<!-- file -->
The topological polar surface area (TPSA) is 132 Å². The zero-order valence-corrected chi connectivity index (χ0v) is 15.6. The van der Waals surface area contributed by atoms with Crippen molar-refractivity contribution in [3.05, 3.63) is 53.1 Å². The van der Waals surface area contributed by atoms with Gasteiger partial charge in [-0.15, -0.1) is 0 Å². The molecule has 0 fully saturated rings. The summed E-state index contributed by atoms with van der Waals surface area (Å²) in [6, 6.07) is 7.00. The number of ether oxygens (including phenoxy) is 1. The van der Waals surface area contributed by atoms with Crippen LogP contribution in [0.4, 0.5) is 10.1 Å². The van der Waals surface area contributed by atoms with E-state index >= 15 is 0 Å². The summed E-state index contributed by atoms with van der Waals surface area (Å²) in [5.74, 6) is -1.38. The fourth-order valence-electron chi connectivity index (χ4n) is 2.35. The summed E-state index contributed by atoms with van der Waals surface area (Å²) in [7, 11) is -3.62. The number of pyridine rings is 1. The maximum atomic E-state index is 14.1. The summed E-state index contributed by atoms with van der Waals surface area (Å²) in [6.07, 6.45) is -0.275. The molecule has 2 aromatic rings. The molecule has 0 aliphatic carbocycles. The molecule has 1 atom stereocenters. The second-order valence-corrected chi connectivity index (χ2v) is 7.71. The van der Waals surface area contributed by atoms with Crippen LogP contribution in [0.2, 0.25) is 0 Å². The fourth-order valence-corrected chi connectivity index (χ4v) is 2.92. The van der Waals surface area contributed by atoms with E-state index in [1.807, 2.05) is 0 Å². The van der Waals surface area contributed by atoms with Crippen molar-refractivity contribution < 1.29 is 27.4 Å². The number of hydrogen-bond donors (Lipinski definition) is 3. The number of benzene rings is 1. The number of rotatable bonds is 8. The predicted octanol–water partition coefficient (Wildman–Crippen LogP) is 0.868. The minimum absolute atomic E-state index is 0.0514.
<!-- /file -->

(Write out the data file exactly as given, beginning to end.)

The topological polar surface area (TPSA) is 132 Å². The zero-order valence-corrected chi connectivity index (χ0v) is 15.6. The van der Waals surface area contributed by atoms with Crippen molar-refractivity contribution in [3.05, 3.63) is 53.1 Å². The van der Waals surface area contributed by atoms with Gasteiger partial charge in [-0.15, -0.1) is 0 Å². The molecule has 0 fully saturated rings. The summed E-state index contributed by atoms with van der Waals surface area (Å²) in [6, 6.07) is 7.00. The number of ether oxygens (including phenoxy) is 1. The van der Waals surface area contributed by atoms with Crippen LogP contribution in [0.4, 0.5) is 10.1 Å². The van der Waals surface area contributed by atoms with E-state index >= 15 is 0 Å². The summed E-state index contributed by atoms with van der Waals surface area (Å²) in [5.74, 6) is -1.38. The fourth-order valence-electron chi connectivity index (χ4n) is 2.35. The summed E-state index contributed by atoms with van der Waals surface area (Å²) in [7, 11) is -3.62. The number of pyridine rings is 1. The maximum atomic E-state index is 14.1. The summed E-state index contributed by atoms with van der Waals surface area (Å²) in [6.07, 6.45) is -0.275. The molecule has 2 aromatic rings. The molecule has 0 aliphatic carbocycles. The molecule has 1 atom stereocenters. The second-order valence-corrected chi connectivity index (χ2v) is 7.71. The van der Waals surface area contributed by atoms with Crippen LogP contribution in [0.2, 0.25) is 0 Å². The fourth-order valence-corrected chi connectivity index (χ4v) is 2.92. The van der Waals surface area contributed by atoms with E-state index in [1.807, 2.05) is 0 Å². The van der Waals surface area contributed by atoms with Crippen molar-refractivity contribution < 1.29 is 27.4 Å². The number of hydrogen-bond donors (Lipinski definition) is 3. The number of benzene rings is 1. The number of rotatable bonds is 8. The predicted octanol–water partition coefficient (Wildman–Crippen LogP) is 0.868. The minimum absolute atomic E-state index is 0.0514.